I believe that we must take this step. This is the responsible thing to do. It is the right thing to do. Each and every one in the PC Party is in favour of the bill.

Blood Samples ActPrivate Members' Business

May 16th, 2001 / 6 p.m.
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Bloc

Benoît Sauvageau Bloc Repentigny, QC

Mr. Speaker, it is a pleasure to speak to Bill C-217, under Private Members' Business.

If I am not mistaken, this bill, the blood samples act, was introduced in the House by a Canadian Alliance member on February 5, 2001.

It arises out of an event that occurred in October 1997, when a police officer, Isobel Anderson, arrested a man for armed robbery. It is useful to explain why the Canadian Alliance member introduced this bill.

While searching for weapons, she reached into his pocket and felt a sharp pain. She pulled her hand out to find a bloody needle stuck in her palm. As she feared, doctors told her that the needle may have infected her with HIV, which leads to AIDS. Then she learned that the robbery suspect had refused to take the HIV test and could not be compelled by law to give a blood sample.

After some negotiations, the suspect agreed to a blood test, and the results came back negative for HIV but positive for hepatitis C.

As a precautionary measure, Ms. Anderson agreed to AZT treatment, which understandably changed her life for several months. Six months later it was confirmed that she had contracted neither HIV nor hepatitis C. Today this policewoman is in good health.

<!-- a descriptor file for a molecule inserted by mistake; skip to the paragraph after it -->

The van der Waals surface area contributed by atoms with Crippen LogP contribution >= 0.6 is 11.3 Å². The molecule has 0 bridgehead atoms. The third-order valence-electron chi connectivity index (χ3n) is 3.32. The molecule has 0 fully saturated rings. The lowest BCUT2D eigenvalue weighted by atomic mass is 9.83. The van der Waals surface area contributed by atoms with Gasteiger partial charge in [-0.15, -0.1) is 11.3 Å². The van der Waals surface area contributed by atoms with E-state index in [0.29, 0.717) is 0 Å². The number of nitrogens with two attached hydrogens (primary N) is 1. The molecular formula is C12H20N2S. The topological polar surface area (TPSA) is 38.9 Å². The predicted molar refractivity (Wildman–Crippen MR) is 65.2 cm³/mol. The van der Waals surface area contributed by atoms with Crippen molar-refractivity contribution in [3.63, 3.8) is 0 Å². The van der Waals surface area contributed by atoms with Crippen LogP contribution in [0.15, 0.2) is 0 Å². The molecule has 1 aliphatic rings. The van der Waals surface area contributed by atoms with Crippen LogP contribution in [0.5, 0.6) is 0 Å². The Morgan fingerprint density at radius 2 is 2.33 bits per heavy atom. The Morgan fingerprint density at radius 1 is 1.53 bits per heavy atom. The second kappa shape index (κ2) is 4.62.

Since the creation of the Reform Party, a group called Front Line and Good Samaritans Rights to Know has been encouraging police officers and other emergency workers to make their voices heard and support the efforts of the party, now the Canadian Alliance, in favour of a bill to protect the interests of people working for others in a service capacity.

Our position on this bill is the following: the bill is essentially aimed at forcing people suspected of being HIV or hepatitis B or C positive, and who could have infected a peace officer, a security guard or a person acting under section 494 of the criminal code, to give a blood sample.

The bill is pitting one fundamental right against another, namely the right to health and safety and the right to privacy and the sanctity of the human body.

We believe that in its present form, the bill might infringe upon the rights of people with HIV or hepatitis B or C by ostracizing them. Moreover, such a bill might lead to abuses against those suspected of carrying one of those diseases. Far from reflecting the values dear to Quebecers, this bill would contravene the fundamental human rights legislation passed by the Quebec government.

Finally, it seems obvious to us that this bill would go against the Canadian Charter of Rights and Freedoms and change the Criminal Code in a worrisome way. It would allow for the taking of blood samples even when no misdemeanour or offence of any kind has been committed.